MANKATO — Chris Tashima grew up in California loving movies like “Star Wars” and “Dirty Harry,” not realizing until he was pursuing a career in filmmaking how lacking Hollywood is in roles for minorities.
“As an actor of color, a minority, you are immediately faced with that reality in Hollywood,” said Tashima during a visit to Minnesota State University this week.
That's why Tashima felt so lucky to begin his acting career in 1985 with the East West Players, an Asian-American theater organization in Los Angeles. The company provided him with work and helped shape his identity as an actor, writer and director, he said.
Tashima found that his passion in filmmaking lied in exploring his cultural identity as a Japanese-American. And the work that came of that over the past 25 years has resulted in numerous accolades, including an Academy Award for “Visas and Virtue” (1997).
“Race really is culture,” Tashima said. “And when you are having racial conflicts or anything that is a struggle, it's usually due to an ignorance and a lack of cultural understanding, awareness, knowledge, information.”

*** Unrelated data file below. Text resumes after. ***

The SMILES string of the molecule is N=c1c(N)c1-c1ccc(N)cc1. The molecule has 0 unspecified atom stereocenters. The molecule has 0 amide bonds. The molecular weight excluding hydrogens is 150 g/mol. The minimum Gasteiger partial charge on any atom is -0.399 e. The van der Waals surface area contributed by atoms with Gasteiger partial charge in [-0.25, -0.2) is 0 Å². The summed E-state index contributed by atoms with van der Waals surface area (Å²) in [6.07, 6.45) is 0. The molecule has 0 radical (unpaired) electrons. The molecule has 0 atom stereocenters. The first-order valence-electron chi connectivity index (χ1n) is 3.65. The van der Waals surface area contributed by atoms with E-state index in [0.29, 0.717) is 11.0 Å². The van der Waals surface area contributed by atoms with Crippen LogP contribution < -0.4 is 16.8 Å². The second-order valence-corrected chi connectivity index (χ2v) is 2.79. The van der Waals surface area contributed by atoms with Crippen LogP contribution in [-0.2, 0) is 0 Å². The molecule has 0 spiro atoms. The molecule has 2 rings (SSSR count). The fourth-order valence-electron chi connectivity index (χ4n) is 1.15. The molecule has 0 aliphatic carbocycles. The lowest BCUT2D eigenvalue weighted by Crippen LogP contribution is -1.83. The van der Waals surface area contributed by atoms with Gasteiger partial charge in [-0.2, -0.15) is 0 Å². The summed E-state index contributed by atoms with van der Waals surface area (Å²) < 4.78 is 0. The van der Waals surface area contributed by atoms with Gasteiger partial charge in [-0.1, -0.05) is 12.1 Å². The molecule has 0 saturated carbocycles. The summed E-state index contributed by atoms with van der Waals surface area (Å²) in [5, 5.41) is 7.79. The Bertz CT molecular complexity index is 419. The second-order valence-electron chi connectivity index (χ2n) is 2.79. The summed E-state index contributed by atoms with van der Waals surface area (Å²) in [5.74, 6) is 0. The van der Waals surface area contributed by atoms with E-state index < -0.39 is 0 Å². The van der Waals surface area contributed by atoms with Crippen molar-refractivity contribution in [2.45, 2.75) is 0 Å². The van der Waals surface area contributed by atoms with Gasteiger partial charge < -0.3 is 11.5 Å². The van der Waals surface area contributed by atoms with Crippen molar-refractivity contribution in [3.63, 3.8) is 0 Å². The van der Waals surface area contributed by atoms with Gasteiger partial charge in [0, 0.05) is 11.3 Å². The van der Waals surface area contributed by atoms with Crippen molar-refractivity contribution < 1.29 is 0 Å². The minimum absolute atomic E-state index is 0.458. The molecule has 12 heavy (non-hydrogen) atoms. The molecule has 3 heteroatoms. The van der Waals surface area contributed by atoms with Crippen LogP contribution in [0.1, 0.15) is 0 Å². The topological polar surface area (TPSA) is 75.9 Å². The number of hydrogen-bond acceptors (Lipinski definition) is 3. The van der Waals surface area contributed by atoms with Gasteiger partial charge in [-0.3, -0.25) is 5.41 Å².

These lessons are prevalent in his work.
As part of his visit to MSU, Tashima screened two films for students and community members that deal with lesser-known events of World War II, including “Visas of Virtue.” Having directed, co-wrote and starred in the film, Tashima won the Academy Award in the Live Action Short Film category with producer Chris Donahue. (The film was adapted from a play by Tim Toyama.)
The narrative short is based on the true story of Chiune “Sempo” Sugihara, who in 1940 issued more than 2,000 travel visas to Polish and Lithuanian Jews from the consulate in Kaunas, Lithuania. Sugihara did so against the orders of the Japanese government.
Because a visa was good for an entire family, Sugihara is credited for helping 6,000 people escape the Holocaust.